The year 2018 was blissfully quiet on the healthcare front. There were no major overhauls of the industry, the Affordable Care Act was not repealed, despite a lot of noise to that effect in Washington, and there were no major market failures among the big payers. Progress in the information technology sector experienced more fits than starts. Here is our year-end review of the most notable news items from 2018.
1. Amazon flexes its muscle in the healthcare market
In January, Amazon announced it was joining forces with Berkshire Hathaway and JPMorgan to launch a company aimed at cutting healthcare costs for their U.S. employees. New Yorker contributor and former Clinton White House advisor Dr. Atul Gawande was tapped to head the new division in June. In February, rumors surfaced that Amazon was positioning itself to become the major supplier to hospitals and clinics, based on its Amazon Business platform. However, by mid-year, those plans were appearing to bog down in bureaucratic red tape.
2. Apple wants to own your health records
Access to one’s own personal healthcare records has been a problem for a long time, despite the dominance of electronic health records and cloud-based storage systems. Now Apple is attempting a solution to what industry insiders call the “interoperability problem”. This year, Apple announced it was partnering with major medical centers to make health records downloadable to a cell phone app. Hundreds of institutions joined the effort in 2018.
3. Watson stumbles
IBM made a big splash in 2011 when its artificial intelligence (AI) project, Watson, beat the world champion Jeopardy player. A fair amount of excitement was generated by IBM’s announcement that Watson would apply its AI prowess to predictive analytics in healthcare. By the fall, however, the market was throwing buckets of cold water on Watson. The University of Texas’ M.D. Anderson Center pulled out of a $62 million contract for a disease-prediction module that turned out to be a bust. Massive layoffs ensued in the Watson division. In October, the Watson Health chief stepped down.
4. SUSTAIN Care Act of 2018
Without much fanfare in February, Congress delivered a significant boost to home care as part of its “Bipartisan Budget Act of 2018.” Called the “Strengthening and Underpinning the Safety-neT to Aid Individuals Needing care act of 2018” or SUSTAIN, the measure would provide a rural home health add-on and repeal Medicare cap payments for therapy, among other measures. The fate of these measures continues to blow in the political winds.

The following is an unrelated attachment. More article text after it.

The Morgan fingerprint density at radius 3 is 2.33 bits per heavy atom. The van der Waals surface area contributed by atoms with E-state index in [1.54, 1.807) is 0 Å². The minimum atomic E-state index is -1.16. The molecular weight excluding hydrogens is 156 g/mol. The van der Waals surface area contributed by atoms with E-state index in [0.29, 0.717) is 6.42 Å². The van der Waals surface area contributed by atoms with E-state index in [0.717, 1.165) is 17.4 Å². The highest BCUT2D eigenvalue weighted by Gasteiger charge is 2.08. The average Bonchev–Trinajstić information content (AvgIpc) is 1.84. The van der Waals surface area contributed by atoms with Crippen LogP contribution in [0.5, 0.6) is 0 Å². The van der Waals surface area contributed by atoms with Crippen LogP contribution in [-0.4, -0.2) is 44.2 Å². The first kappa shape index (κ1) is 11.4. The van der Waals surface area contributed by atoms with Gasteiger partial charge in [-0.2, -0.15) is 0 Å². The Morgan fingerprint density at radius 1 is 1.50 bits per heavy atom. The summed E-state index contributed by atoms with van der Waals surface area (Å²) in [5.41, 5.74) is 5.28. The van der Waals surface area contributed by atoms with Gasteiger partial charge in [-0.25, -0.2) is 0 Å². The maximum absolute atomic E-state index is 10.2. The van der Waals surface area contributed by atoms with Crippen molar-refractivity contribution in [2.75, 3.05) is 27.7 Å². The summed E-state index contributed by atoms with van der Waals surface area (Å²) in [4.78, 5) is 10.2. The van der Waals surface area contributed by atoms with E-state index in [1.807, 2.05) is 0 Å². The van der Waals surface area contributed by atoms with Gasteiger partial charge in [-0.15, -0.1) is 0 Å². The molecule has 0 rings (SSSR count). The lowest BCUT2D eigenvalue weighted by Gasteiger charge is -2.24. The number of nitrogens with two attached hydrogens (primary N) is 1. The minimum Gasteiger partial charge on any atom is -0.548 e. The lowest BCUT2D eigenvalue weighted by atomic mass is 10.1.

5. GE spins off health
General Electric had its own healthcare division as well, until June 2018 that is, when the multinational conglomerate decided to focus on its core businesses, aviation, power and energy. The market liked the move: GE’s stock price soared. How well GE Healthcare will fare on its own remains to be seen.
6. The direct-to-consumer market isn’t for the meek
Ancestry.com and 23andMe have been locked in a death struggle for dominance of the direct-to-consumer DNA market. In June 2018, 23andMe sued its larger competitor for copyright infringement alleging that Ancestry stole their method for identifying one’s relatives from a sample of DNA. With more than 15 million customers paying $60 for a kit to learn about susceptibility to disease as well as their Native American heritage, there is a lot more than spit at stake.
7. Midterm election returns: Money still talks
The biggest news for healthcare from the November elections had to do not with candidates, but rather with a series of ballot initiatives. In Massachusetts, a ‘Yes’ on Question 1 would have placed strict limits on the number of patients a nurse could care for in most hospitals in the state. At 621 words, it is not clear how many voters actually read the ballot proposal, so advocacy organizations obligingly broke it down for them. After $30 million in total advertising spent, the hospital organization lobbyists prevailed over the nursing union lobbyists. Question 1 was defeated by more than 2:1 margin.
Four states (Idaho, Montana, Nebraska and Utah) proffered ballot questions regarding Medicaid expansion. All but Montana passed the measures, that effectively increased Medicaid eligibility to 138% of the poverty line. The failure of the measure in Montana may have been tied to the fact that funding for the expansion would have been mandated to flow directly from a substantial hike in cigarette and tobacco product taxes.
Progress is seldom smooth or predictable, even in industries such as healthcare that face risks of disruption from internet-based businesses, to say nothing of the effects of the powerful patient-centered care movement. Healthcare in 2018 may have been characterized by more snafus than successes, but another year is here and that could all change in a flash.